The majority of the Asian ex-Japan currencies appreciated against the weakening greenback. The Chinese yuan rose the most among the Asian currencies that we are tracking, up 0.58% to 6.866 partly underpinned by the pledge from its central bank to keep the currency stable.

On the other hand, the Indian rupee was the worst performing currency, softening 0.26% to 70.355. Meanwhile, the Thai baht strengthened by 0.34% to 32.53 despite the widened trade deficit in November from US$0.28bil to US$1.18bil due to the contraction in exports to 0.95% y-o-y from 8.7% in the prior month. Furthermore, November’s industrial production eased to 0.98% from 4.08% while the unemployment rate was unchanged at 1%.

The ringgit gained 0.34% to 4.16 against the weaker dollar despite the plunges in oil prices. The ringgit’s strength was partly supported by positive data releases as both the leading index and coincident index in October showed improvement to 1.2% and 1.0% m/m from -0.8% and -0.7% in September, respectively. The leading index signalled that Malaysia’s economy is likely to grow in February to April 2019 while both volume index of retail trade and real contribution to EPF attributed to the turnaround of the coincident index.

US Treasuries (UST) Market

The political turmoil in the White House and dimming global outlook took a toll on the US economy, reflected in the market’s fluctuations throughout the week.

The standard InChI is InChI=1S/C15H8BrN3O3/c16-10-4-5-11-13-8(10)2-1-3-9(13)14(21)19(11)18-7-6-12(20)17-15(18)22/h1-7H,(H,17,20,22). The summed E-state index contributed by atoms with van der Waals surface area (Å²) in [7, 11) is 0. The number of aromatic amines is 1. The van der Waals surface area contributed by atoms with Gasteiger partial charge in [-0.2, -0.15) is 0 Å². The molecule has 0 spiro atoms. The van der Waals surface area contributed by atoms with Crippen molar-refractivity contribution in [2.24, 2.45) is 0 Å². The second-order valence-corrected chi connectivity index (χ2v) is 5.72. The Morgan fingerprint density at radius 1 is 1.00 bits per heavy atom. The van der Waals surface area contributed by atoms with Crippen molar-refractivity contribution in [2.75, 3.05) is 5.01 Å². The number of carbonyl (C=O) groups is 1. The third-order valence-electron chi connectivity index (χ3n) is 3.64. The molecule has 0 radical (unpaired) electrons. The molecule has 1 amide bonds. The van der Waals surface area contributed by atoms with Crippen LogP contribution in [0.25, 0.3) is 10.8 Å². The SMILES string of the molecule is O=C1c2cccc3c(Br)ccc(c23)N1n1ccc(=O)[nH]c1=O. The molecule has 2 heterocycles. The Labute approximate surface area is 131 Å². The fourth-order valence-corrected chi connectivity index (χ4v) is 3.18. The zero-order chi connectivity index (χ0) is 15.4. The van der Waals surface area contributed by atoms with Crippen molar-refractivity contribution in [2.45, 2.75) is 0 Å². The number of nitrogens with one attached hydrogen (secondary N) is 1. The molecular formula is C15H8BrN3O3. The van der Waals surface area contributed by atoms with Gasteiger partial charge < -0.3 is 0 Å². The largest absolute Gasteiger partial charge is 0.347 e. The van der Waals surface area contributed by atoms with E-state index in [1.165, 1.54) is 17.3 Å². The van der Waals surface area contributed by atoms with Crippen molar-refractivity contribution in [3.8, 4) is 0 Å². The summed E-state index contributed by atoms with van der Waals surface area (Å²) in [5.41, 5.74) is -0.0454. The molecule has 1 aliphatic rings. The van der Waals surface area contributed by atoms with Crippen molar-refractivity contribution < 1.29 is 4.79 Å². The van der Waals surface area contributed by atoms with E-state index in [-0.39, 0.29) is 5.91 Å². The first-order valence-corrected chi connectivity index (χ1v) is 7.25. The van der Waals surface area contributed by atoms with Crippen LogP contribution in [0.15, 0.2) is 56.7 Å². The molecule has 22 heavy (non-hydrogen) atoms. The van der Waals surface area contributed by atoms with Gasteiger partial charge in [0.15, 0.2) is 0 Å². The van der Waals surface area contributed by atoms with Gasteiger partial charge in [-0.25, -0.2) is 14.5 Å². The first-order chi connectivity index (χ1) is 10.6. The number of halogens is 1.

It drove investors into safer assets which lower the yields curve by an average 3bps. Resultantly, the 10-year UST eased to the 2.77% levels while the 10/2 spread widened to 21bps and the 5/2 spread turned to the positive territory of 5bps. As at Friday, the 2-, 5- and 10-year benchmark UST yields stood at 2.58%, 2.62% and 2.77% respectively.

Malaysian Bond Market

The local bonds market was rather quiet as investors were mostly away for Christmas holidays. The overall benchmark yields ended little changed on the back of thin trading. Total volume fell 75% to RM2.7bil from RM11.0bil last week with the MGS and GII segments down 78% and 65% to RM1.5bil and RM1.2bil respectively. As at Friday afternoon, the 3-, 5-, 7-, 10-, 15-, 20- and 30-year benchmark MGS yield closed at 3.63%, 3.79%, 4.00%, 4.09%, 4.48%, 4.67% and 4.90% respectively.

In tandem with the local govvies, trading activities in secondary corporate bonds slowed down 27% to RM1.4bil versus last week’s RM1.9bil. Some 43.0% of trade volume came from the GG/AAA segment while 50.6% were attributed to AA-rated papers and the remaining 6.4% from the A segment.

In the GG/AAA segment, interest was seen in DanaInfra Nasional Bhd ‘2022-2041 tranches which saw yields closing between 3.98% and 4.99% on the back of RM335mil trade volume. Meanwhile, Perbadanan Tabung Pendidikan Tinggi Nasional’s 07/26 papers saw yields easing 2.8bps to 4.38% with RM90mil changing hands. Moreover, Prasarana Malaysia Bhd’s 11/28 medium-term notes saw yields settle at 4.41% with RM30mil traded.

On the AA-rated space, flows were dominated by energy names with Sarawak Energy Bhd’s 2024-2036 notes closing firmer with yields between 4.48% and 5.02% and volume of RM200mil. Edra Energy Sdn Bhd ‘2026-2037 tranches on the other hand garnered RM117mil flows with yields ending in the range of 5.56% to 6.12%. Lastly, Celcom Networks Sdn Bhd’s 2019-2027 IMTNs closed between 4.05% and 4.72% on the back of RM70mil.

MYR Interest Rate Swap (IRS) Market

As at Friday’s noon pricing, the three-month Klibor stood at 3.69%. Elsewhere, the five-year CDS rose 1.3% to 110.0.